My August 2014 Photo of the Month is Birthday Storm, a photograph made near Oceanside Pier north of San Diego.
Birthday Storm Background
First, I must admit something. I left the wedding of my friends early to take this photograph. I don’t think they minded. The ceremony was over and they were busy partying.
Their wedding day also doubled as my birthday. This was my birthday present. San Diego can get monsoonal weather, but we rarely get a huge storm as the one that hit us. It rained and it rained very hard. Extremely unusual for us.
That is what caused me to leave the wedding. We get great clouds and sunsets all the time. I don’t fret when I miss a great sunset. We probably have 50 outstanding sunsets a year and I have more than plenty in my image archives. The difference was: water. This was an incredibly wet storm, and the more water droplets in the air, the better sunlight reflects. This is what causes the mild yellows and oranges to turn red.
Since the wedding was in Valley Center, I knew with just enough time I had to stick to North County. I wanted to get to the Coast, but I realized I was on borrowed time. I went for the Oceanside Pier. I pulled up with only a couple minutes to spare, and one of those was spent fumbling with my credit card to get my parking space on The Strand paid for.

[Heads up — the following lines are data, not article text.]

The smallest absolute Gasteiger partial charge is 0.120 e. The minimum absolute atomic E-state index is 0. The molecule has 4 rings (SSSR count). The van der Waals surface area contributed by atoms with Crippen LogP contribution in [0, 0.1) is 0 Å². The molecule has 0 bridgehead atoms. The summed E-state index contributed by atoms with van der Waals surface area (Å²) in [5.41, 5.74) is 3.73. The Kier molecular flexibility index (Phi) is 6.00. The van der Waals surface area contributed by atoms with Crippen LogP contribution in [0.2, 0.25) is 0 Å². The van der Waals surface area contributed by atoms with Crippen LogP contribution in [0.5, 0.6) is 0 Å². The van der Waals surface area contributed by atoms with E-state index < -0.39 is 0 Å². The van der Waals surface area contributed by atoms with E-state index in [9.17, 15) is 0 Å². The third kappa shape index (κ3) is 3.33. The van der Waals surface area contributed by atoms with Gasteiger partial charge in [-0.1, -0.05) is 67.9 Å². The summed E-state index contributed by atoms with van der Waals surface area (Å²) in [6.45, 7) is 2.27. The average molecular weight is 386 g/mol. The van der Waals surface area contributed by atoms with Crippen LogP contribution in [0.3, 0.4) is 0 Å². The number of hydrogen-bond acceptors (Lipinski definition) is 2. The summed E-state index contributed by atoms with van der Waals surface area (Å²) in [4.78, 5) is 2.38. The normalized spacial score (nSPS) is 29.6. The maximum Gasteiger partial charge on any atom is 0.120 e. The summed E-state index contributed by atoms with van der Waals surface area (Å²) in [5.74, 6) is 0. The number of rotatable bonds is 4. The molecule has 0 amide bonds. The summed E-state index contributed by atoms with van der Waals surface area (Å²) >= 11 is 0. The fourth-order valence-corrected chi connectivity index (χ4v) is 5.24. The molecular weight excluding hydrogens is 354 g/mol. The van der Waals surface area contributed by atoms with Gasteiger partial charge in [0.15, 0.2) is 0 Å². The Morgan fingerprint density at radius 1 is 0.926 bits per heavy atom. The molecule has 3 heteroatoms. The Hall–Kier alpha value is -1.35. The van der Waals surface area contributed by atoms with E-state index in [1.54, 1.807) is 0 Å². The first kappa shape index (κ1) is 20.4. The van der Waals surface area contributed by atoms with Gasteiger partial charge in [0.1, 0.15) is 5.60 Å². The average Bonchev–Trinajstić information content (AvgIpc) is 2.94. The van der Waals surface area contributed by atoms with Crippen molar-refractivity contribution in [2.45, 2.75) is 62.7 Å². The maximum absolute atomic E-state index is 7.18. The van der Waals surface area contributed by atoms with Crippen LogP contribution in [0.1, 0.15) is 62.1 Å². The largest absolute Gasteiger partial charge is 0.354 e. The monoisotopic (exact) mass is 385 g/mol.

The clouds didn’t do a lot at sunset, and I just didn’t know what I was in for. But…this was a birthday storm. At about 5 minutes past sunset, I could see a little light starting and I was grinning ear to ear. A few minutes later, and the entire sky blew up with reds, oranges, and quickly darkening to purples.
I am immensely proud of this image. Yet, like many photographers will tell you, the photo doesn’t do the real thing justice. This was one moment where I took a step back, took a deep breath, and tried to just enjoy the moment. What I processed at home was worth it.
As always, thank you for reading, and I hope you enjoy the image.
T.M. Schultze is a San Diego-based photographer, traveller, and writer. He writes, photographs, and draws things of the outdoors that have inspired humans for thousands of years. He co-authored the Photographer’s Guide to Joshua Tree Park which can be purchased here.